In Session correspondents, Beth Karas and Jean Casarez, yesterday reported that jurors in the
Drew Peterson trial were taking extensive notes during the testimony of hearsay witnesses. The implication was that the jurors were extremely interested in testimony that Kathleen Savio (deceased) had expressed fear of her ex-husband.
In my previous post, I noted that hearsay evidence can be very persuasive, but I neglected to say why. The reason is: jurors assume that the judge has vetted both the witness and the testimony. Jurors think the judge gives credence to a hearsay witness and believes his or her hearsay represents the actual words of someone who isn’t able to testify.
Attorney Steve Greenberg of the Peterson defense team said yesterday that jurors will eventually take the time to evaluate for themselves the credibility of the hearsay witnesses, as well as the credibility of Kathleen Savio when she supposedly made claims to several people about Peterson’s violence toward her.
I wish I could agree with Mr. Greenberg. But from my own jury experience I know that few jurors question the validity of any of the evidence presented in a courtroom presided over by an apparently impartial judge.
In my case, during deliberations I tried to question the supposed confession of the defendant, but the other jurors told me I had no right to do that, because the judge had admitted it as true. I kid you not.
In any trial where hearsay is admitted, the judge instructs the jury that it isn’t admitted for the truth of what is said but only as evidence of something else, such as in the Peterson trial evidence of the victim’s state of mind. Unfortunately, the jury instruction will never outweigh the emotional impact of hearing that a victim said the defendant had attacked her several times and told her he was going to kill her and make it look like an accident. The refrain, “make it look like an accident” will stick in the jury’s minds and accumulate there until it solidifies, the way drips of water from a cave ceiling solidify into stalactites.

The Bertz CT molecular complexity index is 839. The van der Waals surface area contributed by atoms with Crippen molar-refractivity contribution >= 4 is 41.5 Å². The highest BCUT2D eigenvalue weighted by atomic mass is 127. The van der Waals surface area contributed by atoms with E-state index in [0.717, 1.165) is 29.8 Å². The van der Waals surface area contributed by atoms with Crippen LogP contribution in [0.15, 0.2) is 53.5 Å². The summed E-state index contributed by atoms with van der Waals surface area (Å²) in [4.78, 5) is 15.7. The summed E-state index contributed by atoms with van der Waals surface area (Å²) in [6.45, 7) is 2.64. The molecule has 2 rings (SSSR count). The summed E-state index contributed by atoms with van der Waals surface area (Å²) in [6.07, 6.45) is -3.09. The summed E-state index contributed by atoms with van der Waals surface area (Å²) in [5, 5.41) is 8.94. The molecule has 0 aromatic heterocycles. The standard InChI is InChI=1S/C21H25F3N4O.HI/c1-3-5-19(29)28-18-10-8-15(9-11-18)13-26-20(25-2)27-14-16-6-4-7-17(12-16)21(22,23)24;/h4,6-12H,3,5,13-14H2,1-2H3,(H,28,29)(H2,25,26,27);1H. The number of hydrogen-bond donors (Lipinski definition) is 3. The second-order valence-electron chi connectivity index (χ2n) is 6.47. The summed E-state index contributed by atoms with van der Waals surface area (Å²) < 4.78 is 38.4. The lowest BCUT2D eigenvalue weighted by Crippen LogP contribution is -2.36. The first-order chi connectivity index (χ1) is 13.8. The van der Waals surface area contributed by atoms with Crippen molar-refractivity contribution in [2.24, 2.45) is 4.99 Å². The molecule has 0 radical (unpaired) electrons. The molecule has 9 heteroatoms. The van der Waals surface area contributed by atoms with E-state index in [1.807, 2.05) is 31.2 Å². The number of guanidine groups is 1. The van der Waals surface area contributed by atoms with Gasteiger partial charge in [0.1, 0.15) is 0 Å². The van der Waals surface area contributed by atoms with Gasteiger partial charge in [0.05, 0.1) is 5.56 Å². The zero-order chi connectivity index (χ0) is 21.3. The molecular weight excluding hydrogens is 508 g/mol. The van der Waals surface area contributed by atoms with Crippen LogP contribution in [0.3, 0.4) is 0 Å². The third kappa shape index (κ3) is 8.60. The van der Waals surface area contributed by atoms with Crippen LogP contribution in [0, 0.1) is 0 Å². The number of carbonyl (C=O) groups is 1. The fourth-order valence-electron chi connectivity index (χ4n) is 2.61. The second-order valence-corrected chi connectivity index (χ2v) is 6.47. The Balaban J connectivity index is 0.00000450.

Note to Peterson legal team: You will need to be very, very clear in your closing arguments about the reason the judge admitted this evidence. You will need to explain that—in fact—the victim’s state of mind is completely irrelevant to their task, which is to determine whether foul play was involved in Kathleen Savio’s death and, if so, who killed her. Ms. Savio’s predictions have no more truth in them than Sybil the Soothsayer’s.
Sidebar: The more I hear about Ms. Savio’s predictions, the more I wonder how it would have been possible for Drew Peterson to make them come true. If he really did threaten to kill her and make it look like an accident (which is hearsay about hearsay, BTW), wouldn’t it have been stupid of him to follow through on the threat and kill her so that it looked like an accident? And even stupider to do it on a weekend when he had to visit her home to pick up and deliver their children—so that inevitably he would be the one to “find the body”? Frankly, I believe I can make a better case for him killing Stacey and making it look as if she ran away, because he was tired of hearing her threaten to accuse him of killing Kathleen (whether falsely or not).
It doesn’t matter whether Kathleen Savio was afraid or not. I’m afraid of elevators in skyscrapers and say so all the time, but that doesn’t mean that if I travel to the top of the Sears Tower in Chicago, the elevator will fail, and I’ll fall to a horrible, squashed death. And if I also claim I know an incompetent elevator engineer who works in the Sears Tower, and I fall to that horrible death, it doesn’t mean it was his fault.
Don’t get me wrong. I believe in the jury system. But I also believe the legal profession and case law are losing sight of reality. Truth in court is now shrouded by centuries of arcane case law and meddling legislators, like the ones we have in Illinois. The jury system lives in a perpetual fog of legalese these days.
Sidebar: It’s been awhile since I plugged my trial novel, THE JUROR HANGS. I haven’t even mentioned that now not only is it available from the Amazon Kindle store, but also from numerous other e-stores, including the B&N Nook, the Apple iBookstore, and others. It’s cheap, fun read—as attested by Amazon reviewers.